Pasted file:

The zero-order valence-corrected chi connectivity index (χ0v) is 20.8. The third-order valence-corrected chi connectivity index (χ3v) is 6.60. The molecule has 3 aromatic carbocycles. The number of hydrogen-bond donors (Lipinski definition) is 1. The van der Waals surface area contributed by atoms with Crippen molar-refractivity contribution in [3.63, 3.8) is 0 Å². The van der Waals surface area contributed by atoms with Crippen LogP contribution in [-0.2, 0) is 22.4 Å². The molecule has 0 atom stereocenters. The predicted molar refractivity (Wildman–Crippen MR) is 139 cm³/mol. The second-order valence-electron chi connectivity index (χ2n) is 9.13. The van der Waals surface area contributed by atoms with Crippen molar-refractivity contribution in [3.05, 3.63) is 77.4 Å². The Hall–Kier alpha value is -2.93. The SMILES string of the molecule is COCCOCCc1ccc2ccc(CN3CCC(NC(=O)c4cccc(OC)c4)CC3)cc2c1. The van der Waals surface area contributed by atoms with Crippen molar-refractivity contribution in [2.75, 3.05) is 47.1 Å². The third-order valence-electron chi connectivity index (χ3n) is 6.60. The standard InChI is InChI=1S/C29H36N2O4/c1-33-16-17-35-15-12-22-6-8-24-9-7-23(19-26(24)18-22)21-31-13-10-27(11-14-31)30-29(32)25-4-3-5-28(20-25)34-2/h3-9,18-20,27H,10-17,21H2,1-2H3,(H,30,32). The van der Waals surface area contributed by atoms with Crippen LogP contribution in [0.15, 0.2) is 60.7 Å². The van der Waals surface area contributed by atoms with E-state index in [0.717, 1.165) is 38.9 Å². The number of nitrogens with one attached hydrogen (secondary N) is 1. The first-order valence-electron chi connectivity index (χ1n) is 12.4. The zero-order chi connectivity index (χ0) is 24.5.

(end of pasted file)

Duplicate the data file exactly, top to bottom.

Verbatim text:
The zero-order valence-corrected chi connectivity index (χ0v) is 20.8. The third-order valence-corrected chi connectivity index (χ3v) is 6.60. The molecule has 3 aromatic carbocycles. The number of hydrogen-bond donors (Lipinski definition) is 1. The van der Waals surface area contributed by atoms with Crippen molar-refractivity contribution in [3.63, 3.8) is 0 Å². The van der Waals surface area contributed by atoms with Crippen LogP contribution in [-0.2, 0) is 22.4 Å². The molecule has 0 atom stereocenters. The predicted molar refractivity (Wildman–Crippen MR) is 139 cm³/mol. The second-order valence-electron chi connectivity index (χ2n) is 9.13. The van der Waals surface area contributed by atoms with Crippen molar-refractivity contribution in [3.05, 3.63) is 77.4 Å². The Hall–Kier alpha value is -2.93. The SMILES string of the molecule is COCCOCCc1ccc2ccc(CN3CCC(NC(=O)c4cccc(OC)c4)CC3)cc2c1. The van der Waals surface area contributed by atoms with Crippen molar-refractivity contribution in [2.75, 3.05) is 47.1 Å². The third-order valence-electron chi connectivity index (χ3n) is 6.60. The standard InChI is InChI=1S/C29H36N2O4/c1-33-16-17-35-15-12-22-6-8-24-9-7-23(19-26(24)18-22)21-31-13-10-27(11-14-31)30-29(32)25-4-3-5-28(20-25)34-2/h3-9,18-20,27H,10-17,21H2,1-2H3,(H,30,32). The van der Waals surface area contributed by atoms with Crippen LogP contribution in [0.15, 0.2) is 60.7 Å². The van der Waals surface area contributed by atoms with E-state index in [0.717, 1.165) is 38.9 Å². The number of nitrogens with one attached hydrogen (secondary N) is 1. The first-order valence-electron chi connectivity index (χ1n) is 12.4. The zero-order chi connectivity index (χ0) is 24.5.